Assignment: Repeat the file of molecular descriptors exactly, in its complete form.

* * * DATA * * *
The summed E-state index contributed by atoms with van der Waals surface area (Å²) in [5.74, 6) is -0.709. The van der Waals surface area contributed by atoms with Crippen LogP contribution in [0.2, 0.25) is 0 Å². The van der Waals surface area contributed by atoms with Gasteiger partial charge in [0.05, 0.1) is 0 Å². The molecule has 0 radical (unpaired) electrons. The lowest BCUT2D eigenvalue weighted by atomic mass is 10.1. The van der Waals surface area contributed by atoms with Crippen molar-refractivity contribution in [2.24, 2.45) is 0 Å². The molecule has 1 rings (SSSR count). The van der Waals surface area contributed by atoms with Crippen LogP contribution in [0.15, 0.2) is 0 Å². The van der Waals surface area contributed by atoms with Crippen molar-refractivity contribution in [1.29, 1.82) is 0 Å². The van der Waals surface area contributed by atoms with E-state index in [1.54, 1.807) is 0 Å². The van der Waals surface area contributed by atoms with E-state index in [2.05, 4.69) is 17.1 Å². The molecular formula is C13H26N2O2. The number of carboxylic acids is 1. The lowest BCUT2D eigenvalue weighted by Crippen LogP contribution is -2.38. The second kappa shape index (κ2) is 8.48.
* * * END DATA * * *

The summed E-state index contributed by atoms with van der Waals surface area (Å²) in [5.74, 6) is -0.709. The van der Waals surface area contributed by atoms with Crippen LogP contribution in [0.2, 0.25) is 0 Å². The van der Waals surface area contributed by atoms with Gasteiger partial charge in [0.05, 0.1) is 0 Å². The molecule has 0 radical (unpaired) electrons. The lowest BCUT2D eigenvalue weighted by atomic mass is 10.1. The van der Waals surface area contributed by atoms with Crippen molar-refractivity contribution in [2.24, 2.45) is 0 Å². The molecule has 1 rings (SSSR count). The van der Waals surface area contributed by atoms with Crippen LogP contribution in [0.15, 0.2) is 0 Å². The van der Waals surface area contributed by atoms with Crippen molar-refractivity contribution in [1.29, 1.82) is 0 Å². The van der Waals surface area contributed by atoms with E-state index in [1.54, 1.807) is 0 Å². The van der Waals surface area contributed by atoms with E-state index in [2.05, 4.69) is 17.1 Å². The molecular formula is C13H26N2O2. The number of carboxylic acids is 1. The lowest BCUT2D eigenvalue weighted by Crippen LogP contribution is -2.38. The second kappa shape index (κ2) is 8.48.